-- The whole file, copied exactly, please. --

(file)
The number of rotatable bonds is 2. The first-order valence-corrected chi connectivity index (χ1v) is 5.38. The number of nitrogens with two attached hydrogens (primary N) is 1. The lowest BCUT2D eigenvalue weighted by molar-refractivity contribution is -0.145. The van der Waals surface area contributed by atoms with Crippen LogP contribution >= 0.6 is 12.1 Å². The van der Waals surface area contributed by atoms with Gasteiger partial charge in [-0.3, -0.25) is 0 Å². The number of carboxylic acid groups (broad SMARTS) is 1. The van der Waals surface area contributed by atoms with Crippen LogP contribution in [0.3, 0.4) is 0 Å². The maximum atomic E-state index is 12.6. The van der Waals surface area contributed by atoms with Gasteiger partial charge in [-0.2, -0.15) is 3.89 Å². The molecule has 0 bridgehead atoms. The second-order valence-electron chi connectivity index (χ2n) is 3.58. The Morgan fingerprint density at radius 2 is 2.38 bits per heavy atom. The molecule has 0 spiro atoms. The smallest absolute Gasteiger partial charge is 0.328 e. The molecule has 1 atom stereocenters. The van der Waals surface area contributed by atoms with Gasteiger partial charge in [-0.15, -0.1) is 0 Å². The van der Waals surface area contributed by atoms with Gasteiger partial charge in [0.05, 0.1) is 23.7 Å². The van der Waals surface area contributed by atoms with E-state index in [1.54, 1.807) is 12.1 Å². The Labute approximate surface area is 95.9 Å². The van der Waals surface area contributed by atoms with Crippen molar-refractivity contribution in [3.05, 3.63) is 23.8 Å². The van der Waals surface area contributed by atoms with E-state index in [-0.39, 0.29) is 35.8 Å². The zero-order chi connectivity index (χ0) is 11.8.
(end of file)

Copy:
The number of rotatable bonds is 2. The first-order valence-corrected chi connectivity index (χ1v) is 5.38. The number of nitrogens with two attached hydrogens (primary N) is 1. The lowest BCUT2D eigenvalue weighted by molar-refractivity contribution is -0.145. The van der Waals surface area contributed by atoms with Crippen LogP contribution >= 0.6 is 12.1 Å². The van der Waals surface area contributed by atoms with Gasteiger partial charge in [-0.3, -0.25) is 0 Å². The number of carboxylic acid groups (broad SMARTS) is 1. The van der Waals surface area contributed by atoms with Crippen LogP contribution in [0.3, 0.4) is 0 Å². The maximum atomic E-state index is 12.6. The van der Waals surface area contributed by atoms with Gasteiger partial charge in [-0.2, -0.15) is 3.89 Å². The molecule has 0 bridgehead atoms. The second-order valence-electron chi connectivity index (χ2n) is 3.58. The Morgan fingerprint density at radius 2 is 2.38 bits per heavy atom. The molecule has 0 spiro atoms. The smallest absolute Gasteiger partial charge is 0.328 e. The molecule has 1 atom stereocenters. The van der Waals surface area contributed by atoms with Gasteiger partial charge in [-0.15, -0.1) is 0 Å². The van der Waals surface area contributed by atoms with Gasteiger partial charge in [0.05, 0.1) is 23.7 Å². The van der Waals surface area contributed by atoms with E-state index in [1.54, 1.807) is 12.1 Å². The Labute approximate surface area is 95.9 Å². The van der Waals surface area contributed by atoms with Crippen molar-refractivity contribution in [3.05, 3.63) is 23.8 Å². The van der Waals surface area contributed by atoms with E-state index in [-0.39, 0.29) is 35.8 Å². The zero-order chi connectivity index (χ0) is 11.8.